split off (from something)
to separate away from something; to sever connection with and separate from something. A large iceberg split off from the glacier and made an enormous splash. A giant chunk of ice split off and floated away.
split one's sides (with laughter)
Fig. to laugh so hard that one's sides almost split. (Always an exaggeration.) The members of the audience almost split their sides with laughter. When I heard what happened to Patricia, I almost split my sides.
split people up
to separate two or more people (from one another). If you two don't stop chattering, I'll have to split you up. I will have to split up that twosome in the corner.
an instant; a tiny period of time. (*Typically: for ~; in ~.) The lightning struck, and in a split second the house burst into flames. For a split second, it looked like she would fall.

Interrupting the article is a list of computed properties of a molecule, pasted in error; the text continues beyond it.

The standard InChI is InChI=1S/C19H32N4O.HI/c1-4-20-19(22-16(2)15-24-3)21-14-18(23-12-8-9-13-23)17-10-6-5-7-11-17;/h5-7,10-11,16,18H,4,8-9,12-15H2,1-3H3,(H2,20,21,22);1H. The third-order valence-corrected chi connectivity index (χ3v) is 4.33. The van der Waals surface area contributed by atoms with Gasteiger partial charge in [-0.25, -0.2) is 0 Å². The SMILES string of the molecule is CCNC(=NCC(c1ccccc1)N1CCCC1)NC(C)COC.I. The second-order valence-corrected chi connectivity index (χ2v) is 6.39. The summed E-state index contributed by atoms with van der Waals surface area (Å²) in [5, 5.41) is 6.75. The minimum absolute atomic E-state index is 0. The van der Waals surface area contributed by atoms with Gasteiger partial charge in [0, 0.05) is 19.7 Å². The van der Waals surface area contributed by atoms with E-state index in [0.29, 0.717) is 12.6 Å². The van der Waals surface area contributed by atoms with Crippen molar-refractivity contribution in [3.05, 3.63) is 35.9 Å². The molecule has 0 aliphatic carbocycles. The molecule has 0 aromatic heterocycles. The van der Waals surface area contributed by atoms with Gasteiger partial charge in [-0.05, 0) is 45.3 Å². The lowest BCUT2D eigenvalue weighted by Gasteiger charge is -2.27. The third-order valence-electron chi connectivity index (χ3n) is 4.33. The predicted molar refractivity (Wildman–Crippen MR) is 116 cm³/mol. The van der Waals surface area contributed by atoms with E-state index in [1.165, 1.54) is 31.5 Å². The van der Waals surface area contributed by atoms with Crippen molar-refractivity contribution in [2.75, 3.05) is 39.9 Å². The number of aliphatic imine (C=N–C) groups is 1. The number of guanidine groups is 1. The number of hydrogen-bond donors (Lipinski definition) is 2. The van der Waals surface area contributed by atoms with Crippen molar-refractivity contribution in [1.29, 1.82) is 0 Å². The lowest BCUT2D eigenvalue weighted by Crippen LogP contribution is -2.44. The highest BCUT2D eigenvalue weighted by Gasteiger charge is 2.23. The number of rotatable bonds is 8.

split someone or something up (into something)
to divide people or things up into something, such as groups. I had to split the group up into two sections—there were so many who showed up. I split up the class into two discussion sections.
split someone or something with someone or something
to divide someone or something with someone or a group of people. I will split the campers with you. You lead your half on the hike, and I will lead my half. Will you split your candy bar with me?
split something between (someone and someone else)and split something between (something and something else)
to divide something between two people or things. The cook split the last of the pie between Jane and Carla. We have to split the copies of the reports between the two committees.
split something into something
to divide or sever something into something. Jeff split the log into four parts. Please split this log in half so it will burn better.
split something off (of) somethingand split something off
to sever connection with something; to separate from something. (Of is usually retained before pronouns.) Dave split a piece of wood off the log to use for kindling. He split off a stick of wood.
split the difference
to divide the difference evenly (with someone else). You want to sell for $120, and I want to buy for $100. Let's split the difference and close the deal at $110. I don't want to split the difference. I want $120.